This was first of all a challenge to the Tartars. Their European realm was disintegrating, but they still opposed the Lithuanian advance. Finally a great victory, gained by Algirdas in 1363, brought Kiev itself together with most of what was later called the Ukraine under his control, which thus approached the Black Sea. He was wise enough to leave considerable autonomy to all the Ruthenian territories, merely replacing their native princes by members of his own family. One of his sons, for instance, was established in Kiev, after a long interruption of the historic role of that city. Most of the territory of the old Kievan State being now associated with Lithuania in one way or another, it would seem that the grand duchy was a continuation of that state under Lithuanian leadership.

    As a matter of fact, that leadership was purely political, since not only did the Lithuanian princes ruling in Ruthenian lands adopt the Orthodox faith, the language, and in general, the more developed culture of their new subjects, but there was also a possibility that Lithuania proper, smaller in area and population than her acquisitions in the East and the South, would come under Ruthenian influence and, threatened by the Catholic West, turn Greek Orthodox. The Lithuanians and their dynasty, had, however, an Orthodox rival also. Moscow, too, was trying to unite “all the Russias” under her leadership, and the common faith was indeed a very important asset. On the other hand, the control of Moscow, itself still under Tartar overlordship, was not yet that full liberation from the Tartar yoke which was one of the advantages of Lithuanian rule, a rule which, autocratic in the nucleus of the state, was nevertheless more respectful of local traditions than were the despotic princes of Moscow.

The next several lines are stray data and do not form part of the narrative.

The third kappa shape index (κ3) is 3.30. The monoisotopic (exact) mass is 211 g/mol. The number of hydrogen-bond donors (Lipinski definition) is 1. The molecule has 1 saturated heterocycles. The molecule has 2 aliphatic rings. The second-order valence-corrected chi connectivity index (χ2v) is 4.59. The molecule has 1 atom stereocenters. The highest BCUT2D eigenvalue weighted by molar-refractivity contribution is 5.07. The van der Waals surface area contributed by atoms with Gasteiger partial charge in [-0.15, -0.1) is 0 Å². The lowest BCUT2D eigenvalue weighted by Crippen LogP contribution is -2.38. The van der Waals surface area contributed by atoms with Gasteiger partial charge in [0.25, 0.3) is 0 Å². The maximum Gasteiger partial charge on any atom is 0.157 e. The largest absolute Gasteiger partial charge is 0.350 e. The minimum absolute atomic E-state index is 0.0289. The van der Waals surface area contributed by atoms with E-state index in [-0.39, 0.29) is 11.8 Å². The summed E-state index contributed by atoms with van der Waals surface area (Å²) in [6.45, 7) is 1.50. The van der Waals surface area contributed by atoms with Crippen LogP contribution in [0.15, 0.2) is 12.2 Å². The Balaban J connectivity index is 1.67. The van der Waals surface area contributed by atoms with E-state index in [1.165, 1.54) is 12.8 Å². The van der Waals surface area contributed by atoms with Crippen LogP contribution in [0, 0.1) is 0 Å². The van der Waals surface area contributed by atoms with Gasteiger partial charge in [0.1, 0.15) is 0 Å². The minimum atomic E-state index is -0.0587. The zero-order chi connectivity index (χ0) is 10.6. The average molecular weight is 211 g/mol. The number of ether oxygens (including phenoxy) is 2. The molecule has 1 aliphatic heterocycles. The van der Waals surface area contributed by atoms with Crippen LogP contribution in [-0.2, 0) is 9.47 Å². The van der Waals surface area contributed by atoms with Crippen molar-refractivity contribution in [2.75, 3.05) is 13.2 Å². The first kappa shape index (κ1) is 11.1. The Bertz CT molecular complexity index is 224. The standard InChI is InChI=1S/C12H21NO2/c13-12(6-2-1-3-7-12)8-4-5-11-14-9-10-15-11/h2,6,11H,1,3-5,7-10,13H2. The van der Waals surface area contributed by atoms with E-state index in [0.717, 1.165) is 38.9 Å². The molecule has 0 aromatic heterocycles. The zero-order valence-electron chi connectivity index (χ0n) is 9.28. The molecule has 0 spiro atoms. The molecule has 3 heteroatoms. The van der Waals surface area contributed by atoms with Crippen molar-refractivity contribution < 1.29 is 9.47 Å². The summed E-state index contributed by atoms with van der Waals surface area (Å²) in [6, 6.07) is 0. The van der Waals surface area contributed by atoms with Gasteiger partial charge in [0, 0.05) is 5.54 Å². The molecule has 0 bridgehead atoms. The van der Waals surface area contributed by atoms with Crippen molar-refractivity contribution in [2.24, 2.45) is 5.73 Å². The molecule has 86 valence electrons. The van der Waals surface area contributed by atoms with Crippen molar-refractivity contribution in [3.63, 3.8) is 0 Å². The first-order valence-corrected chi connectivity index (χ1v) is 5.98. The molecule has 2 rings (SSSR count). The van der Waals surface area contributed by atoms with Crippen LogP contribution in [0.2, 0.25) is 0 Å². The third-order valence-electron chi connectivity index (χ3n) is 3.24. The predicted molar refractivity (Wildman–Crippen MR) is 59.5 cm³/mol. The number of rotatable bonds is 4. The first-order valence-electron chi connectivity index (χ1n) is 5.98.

Therefore various principalities, even in Great Russia, sided in that conflict with the pagan Lithuanians, in spite of the indignation of the ecclesiastical authority which was headed by the metropolitan residing in Moscow. Tver, in particular, was looking for Lithuanian protection, and it was with this and other Russian allies that Algirdas, whose second wife was a princess of Tver, thrice advanced as far as Moscow, without, however, taking the city or decisively beating his eastern neighbor. Therefore various principalities, including Smolensk, were hesitating between the two hostile powers.

    The situation of Lithuania, placed between two equally irreconcilable enemies in addition to the Tartars, whose invasions did not end at all, and hesitating between Western and Eastern influence, became particularly critical when Algirdas died in 1377. It now became apparent that the internal political structure of the huge realm was also rather weak and had depended exclusively on the cooperation of two unusually gifted brothers who supplemented each other well. One of Algirdas’ twelve sons, Jogaila, was supposed to continue such cooperation with Kestutis, and later with the most prominent of Kestutis’ sons, Vytautas. But the relations between uncle and nephew were not as harmonious as they had been in the earlier setup, and their mutual distrust, skillfully exploited by the Teutonic Order, soon led to a disastrous civil war.